//this checks the current opp value with the 'correct' old value
            if(o.isWon && !oldIsWon){
                justWonOppsMap.put(o.Id, o);
            }

            //this puts in the 'correct' old value in case the trigger is run again in the same context
            if(oldIsWon != o.isWon) {
                oldIsWonMap.put(o.id,o.isWon);
            }
        }
        List<Some_Custom_Object__c> objs = new list<Some_Custom_Object__c>();
        for(Opportunity o : justWonOppsMap.values()){
            objs.add(new Some_Custom_Object__c(
                Name = 'New object based off ' + o.Name, 
                Opportunity__c = o.Id
            ));
        }
        insert objs;
    }
}

With this change, now the WFR rule does not break our trigger. Only 1 custom object is created when the opp is closed.

I know this was longwinded, but I hope it helps. I would highly getting this book as this was only a few pages worth of goodness, and this book is jam packed with great knowledge that I think all SFDC developers should have.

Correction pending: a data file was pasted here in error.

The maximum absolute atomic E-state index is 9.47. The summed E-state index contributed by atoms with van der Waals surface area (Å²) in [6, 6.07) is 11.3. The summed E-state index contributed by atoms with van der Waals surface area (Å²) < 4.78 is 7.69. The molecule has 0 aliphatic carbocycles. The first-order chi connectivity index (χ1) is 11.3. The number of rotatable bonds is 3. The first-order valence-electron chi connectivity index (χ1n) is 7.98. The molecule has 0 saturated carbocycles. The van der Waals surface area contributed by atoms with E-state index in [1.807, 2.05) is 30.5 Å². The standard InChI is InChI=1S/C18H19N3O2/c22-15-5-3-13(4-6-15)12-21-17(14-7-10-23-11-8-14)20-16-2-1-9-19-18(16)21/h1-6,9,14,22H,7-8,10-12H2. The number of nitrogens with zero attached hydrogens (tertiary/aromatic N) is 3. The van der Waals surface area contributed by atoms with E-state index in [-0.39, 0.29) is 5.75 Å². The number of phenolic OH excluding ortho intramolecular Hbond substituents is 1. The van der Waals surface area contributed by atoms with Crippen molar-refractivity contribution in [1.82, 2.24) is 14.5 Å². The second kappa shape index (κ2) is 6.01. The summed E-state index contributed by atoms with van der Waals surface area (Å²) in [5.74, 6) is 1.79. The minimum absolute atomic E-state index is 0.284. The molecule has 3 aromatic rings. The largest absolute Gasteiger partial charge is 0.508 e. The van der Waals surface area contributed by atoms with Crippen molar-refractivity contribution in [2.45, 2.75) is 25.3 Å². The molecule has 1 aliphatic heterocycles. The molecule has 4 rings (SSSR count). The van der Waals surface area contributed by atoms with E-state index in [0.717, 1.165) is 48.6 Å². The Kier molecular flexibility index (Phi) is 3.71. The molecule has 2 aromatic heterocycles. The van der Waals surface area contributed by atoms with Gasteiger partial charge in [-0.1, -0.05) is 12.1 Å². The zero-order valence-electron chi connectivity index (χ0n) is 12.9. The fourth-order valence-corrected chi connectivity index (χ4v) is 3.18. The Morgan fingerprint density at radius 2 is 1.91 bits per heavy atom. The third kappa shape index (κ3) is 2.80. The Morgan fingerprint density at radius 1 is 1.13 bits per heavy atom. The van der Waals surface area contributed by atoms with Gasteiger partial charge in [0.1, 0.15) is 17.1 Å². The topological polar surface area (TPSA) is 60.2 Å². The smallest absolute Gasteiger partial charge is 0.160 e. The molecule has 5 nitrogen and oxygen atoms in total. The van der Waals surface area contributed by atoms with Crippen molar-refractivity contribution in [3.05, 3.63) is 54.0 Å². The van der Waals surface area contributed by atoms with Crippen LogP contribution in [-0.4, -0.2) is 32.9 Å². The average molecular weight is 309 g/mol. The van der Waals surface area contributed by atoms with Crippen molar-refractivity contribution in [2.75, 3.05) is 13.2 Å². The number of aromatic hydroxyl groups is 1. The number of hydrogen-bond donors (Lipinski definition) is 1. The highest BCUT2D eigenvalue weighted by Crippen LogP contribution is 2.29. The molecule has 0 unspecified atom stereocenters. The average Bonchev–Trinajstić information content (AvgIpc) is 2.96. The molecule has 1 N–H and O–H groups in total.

Heres the link again.

http://advancedapex.com/

  • very nice @sfdc_ninja - however, note OP which asks: "how to avoid without static variables" - your solution, which is of course, very good - using fine grained static variables rather than coarse trigger-level static variables, still uses static variables. – cropredy Aug 13 '14 at 16:17
  • I actually edited the question to say that, that was not the original wording of the question. But as you are right, I will change it back. – Chris Duncombe Aug 13 '14 at 16:21
  • np, I was a bit wary of critiquing a 'ninja' – cropredy Aug 13 '14 at 16:26
  • lol...No worries. I tried to edit the question because the way its worded now, it just looks like a repeat of a question asked many times, but this one is a bit different. Knows of a simple technique, just looking for different approaches and solutions. Can't think of a good rewording of the question. – Chris Duncombe Aug 13 '14 at 16:27
  • 1